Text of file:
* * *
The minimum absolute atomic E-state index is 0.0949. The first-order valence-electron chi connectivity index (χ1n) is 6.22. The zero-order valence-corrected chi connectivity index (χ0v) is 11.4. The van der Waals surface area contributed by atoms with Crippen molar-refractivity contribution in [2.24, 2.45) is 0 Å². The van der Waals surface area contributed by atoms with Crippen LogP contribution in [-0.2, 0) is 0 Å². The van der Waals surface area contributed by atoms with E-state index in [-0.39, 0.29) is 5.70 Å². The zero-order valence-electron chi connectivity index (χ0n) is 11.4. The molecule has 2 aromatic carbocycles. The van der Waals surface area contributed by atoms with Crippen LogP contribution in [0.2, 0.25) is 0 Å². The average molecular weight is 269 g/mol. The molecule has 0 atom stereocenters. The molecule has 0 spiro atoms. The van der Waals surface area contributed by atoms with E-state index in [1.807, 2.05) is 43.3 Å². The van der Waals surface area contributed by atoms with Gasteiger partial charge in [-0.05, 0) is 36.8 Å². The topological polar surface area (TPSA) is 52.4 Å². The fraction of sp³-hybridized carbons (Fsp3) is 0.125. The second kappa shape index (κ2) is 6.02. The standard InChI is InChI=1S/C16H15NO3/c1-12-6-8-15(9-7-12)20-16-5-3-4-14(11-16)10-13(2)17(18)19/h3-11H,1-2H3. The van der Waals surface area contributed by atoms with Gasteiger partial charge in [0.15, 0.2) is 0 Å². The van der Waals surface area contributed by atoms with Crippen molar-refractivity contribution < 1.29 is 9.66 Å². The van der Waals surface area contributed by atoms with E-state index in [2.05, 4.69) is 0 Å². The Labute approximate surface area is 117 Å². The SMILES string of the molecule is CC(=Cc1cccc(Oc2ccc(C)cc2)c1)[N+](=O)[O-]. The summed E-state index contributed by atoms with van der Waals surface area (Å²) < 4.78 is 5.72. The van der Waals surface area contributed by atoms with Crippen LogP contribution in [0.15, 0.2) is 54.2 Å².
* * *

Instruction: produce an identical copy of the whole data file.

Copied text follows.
The minimum absolute atomic E-state index is 0.0949. The first-order valence-electron chi connectivity index (χ1n) is 6.22. The zero-order valence-corrected chi connectivity index (χ0v) is 11.4. The van der Waals surface area contributed by atoms with Crippen molar-refractivity contribution in [2.24, 2.45) is 0 Å². The van der Waals surface area contributed by atoms with Crippen LogP contribution in [-0.2, 0) is 0 Å². The van der Waals surface area contributed by atoms with E-state index in [-0.39, 0.29) is 5.70 Å². The zero-order valence-electron chi connectivity index (χ0n) is 11.4. The molecule has 2 aromatic carbocycles. The van der Waals surface area contributed by atoms with Crippen LogP contribution in [0.2, 0.25) is 0 Å². The average molecular weight is 269 g/mol. The molecule has 0 atom stereocenters. The molecule has 0 spiro atoms. The van der Waals surface area contributed by atoms with E-state index in [1.807, 2.05) is 43.3 Å². The van der Waals surface area contributed by atoms with Gasteiger partial charge in [-0.05, 0) is 36.8 Å². The topological polar surface area (TPSA) is 52.4 Å². The fraction of sp³-hybridized carbons (Fsp3) is 0.125. The second kappa shape index (κ2) is 6.02. The standard InChI is InChI=1S/C16H15NO3/c1-12-6-8-15(9-7-12)20-16-5-3-4-14(11-16)10-13(2)17(18)19/h3-11H,1-2H3. The van der Waals surface area contributed by atoms with Gasteiger partial charge in [0.15, 0.2) is 0 Å². The van der Waals surface area contributed by atoms with Crippen molar-refractivity contribution < 1.29 is 9.66 Å². The van der Waals surface area contributed by atoms with E-state index in [2.05, 4.69) is 0 Å². The Labute approximate surface area is 117 Å². The SMILES string of the molecule is CC(=Cc1cccc(Oc2ccc(C)cc2)c1)[N+](=O)[O-]. The summed E-state index contributed by atoms with van der Waals surface area (Å²) < 4.78 is 5.72. The van der Waals surface area contributed by atoms with Crippen LogP contribution in [0.15, 0.2) is 54.2 Å².